Kaylynn Genemaras ’15

While working with COVID-19-positive samples, Kaylynn Genemaras wears a full gown, goggles, an N95 respirator mask, and two pairs of gloves. She performs the work in a biosafety hood that has specialized air flow to contain airborne particles, such as blood droplets.

Helping the Bayou During COVID-19

Kaylynn Genemaras ’15 put her doctoral research on hold at Tulane University to help increase diagnostic testing capacity in Louisiana and perform lab work for clinical trials on the virus.


The HIV viral load testing device that doctoral student Kaylynn Genemaras ’15 is further developing at Tulane University was put on immediate hold this March due to the COVID-19 pandemic. Instead, Robert Garry, principal investigator in their lab, asked Genemaras and her fellow researchers to use their expertise and Tulane’s resources to help increase diagnostic testing in Louisiana quickly.  

“It was the week after St. Patrick’s Day, and all of New Orleans shut down because of the pandemic,” said Genemaras, who earned a Bachelor of Science in bioengineering at Lehigh and is pursuing a doctorate in bioinnovation at Tulane. “Our first project was to get a diagnostic lab up and running. We cleaned out one of the teaching labs and turned it into a lab running tests.” 

The diagnostic lab opened on April 1 and is completing approximately 200 COVID-19 tests a day to help Louisiana better respond to the crisis. 

There were a lot of hoops that we had to quickly jump through to handle clinical specimens,” she said and added that staffing was fast-tracked to get the lab up and running.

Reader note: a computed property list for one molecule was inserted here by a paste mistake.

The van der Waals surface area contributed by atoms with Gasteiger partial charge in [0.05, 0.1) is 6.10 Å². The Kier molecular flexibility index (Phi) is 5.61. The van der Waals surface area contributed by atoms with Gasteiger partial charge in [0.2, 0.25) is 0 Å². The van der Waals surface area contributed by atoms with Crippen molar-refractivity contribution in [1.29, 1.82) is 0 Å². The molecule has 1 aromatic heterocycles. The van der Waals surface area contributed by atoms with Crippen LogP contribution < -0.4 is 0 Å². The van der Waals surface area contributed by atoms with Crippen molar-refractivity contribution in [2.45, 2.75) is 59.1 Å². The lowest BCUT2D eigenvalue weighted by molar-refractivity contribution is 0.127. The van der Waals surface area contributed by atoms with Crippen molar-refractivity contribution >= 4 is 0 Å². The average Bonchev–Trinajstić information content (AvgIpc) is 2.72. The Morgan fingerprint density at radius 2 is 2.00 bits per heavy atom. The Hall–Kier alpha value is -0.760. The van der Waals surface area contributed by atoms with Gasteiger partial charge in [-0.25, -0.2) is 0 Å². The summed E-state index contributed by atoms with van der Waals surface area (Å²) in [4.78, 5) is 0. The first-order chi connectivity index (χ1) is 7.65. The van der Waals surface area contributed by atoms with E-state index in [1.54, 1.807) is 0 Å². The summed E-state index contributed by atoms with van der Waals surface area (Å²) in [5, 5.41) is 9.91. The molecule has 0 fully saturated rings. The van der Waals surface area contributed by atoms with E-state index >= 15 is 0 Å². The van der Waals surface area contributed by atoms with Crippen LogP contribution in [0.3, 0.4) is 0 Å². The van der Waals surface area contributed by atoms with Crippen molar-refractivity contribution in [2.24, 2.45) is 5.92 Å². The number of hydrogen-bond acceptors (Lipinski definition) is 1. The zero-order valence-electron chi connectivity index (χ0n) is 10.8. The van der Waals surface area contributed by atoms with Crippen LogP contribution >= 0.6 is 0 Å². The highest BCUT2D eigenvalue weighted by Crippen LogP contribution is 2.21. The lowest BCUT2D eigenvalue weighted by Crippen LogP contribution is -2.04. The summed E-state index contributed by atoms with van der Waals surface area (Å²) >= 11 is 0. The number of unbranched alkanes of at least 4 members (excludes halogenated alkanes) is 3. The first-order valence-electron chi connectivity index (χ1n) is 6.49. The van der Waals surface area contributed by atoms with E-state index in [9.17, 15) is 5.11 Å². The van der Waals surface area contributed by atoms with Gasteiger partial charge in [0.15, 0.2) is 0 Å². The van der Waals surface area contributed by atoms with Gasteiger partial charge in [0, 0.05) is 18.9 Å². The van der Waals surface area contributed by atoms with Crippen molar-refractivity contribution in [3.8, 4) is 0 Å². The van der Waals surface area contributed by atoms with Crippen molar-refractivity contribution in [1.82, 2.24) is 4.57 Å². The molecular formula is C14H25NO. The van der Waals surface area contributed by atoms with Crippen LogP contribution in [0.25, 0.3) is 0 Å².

Kaylynn Genemaras ’15

Because of COVID-19, bioengineering alumna Kaylynn Genemaras ’15 put her doctoral research on hold at Tulane University to help increase diagnostic testing capacity in Louisiana and perform lab work for clinical trials on the virus.

Genemaras helped in the diagnostic lab whenever possible until she was called back to Garry’s lab to process positive COVID-19 blood samples and test nasal swabs for use in clinical trials. She worked 10-hour days, seven days a week, for a month, including Easter, with no additional pay other than her graduate school stipend. 

“We take blood after it is no longer needed, process it, and send it out to different collaborators within Tulane University who are conducting different experiments with the antibodies – not necessarily for commercial use, but for research’s sake,” said Genemaras, who also extracted ribonucleic acid (RNA) from nasal swabs for polymerase chain reaction testing in the lab. The RNA samples are forwarded to an external company for sequencing to analyze mutations of the virus.

“Understanding what is going on with the antibody response is very important in learning about the whole infection and it making a comeback,” said Genemaras. 

Following safety precautions and sanitizing are imperative while working with the COVID-19-positive samples. Genemaras wears a full gown, goggles, an N95 respirator mask, and two pairs of gloves. She performs her work under a biosafety hood that contains blood droplets and other airborne particles and is routinely sterilizing the lab with bleach and ethanol.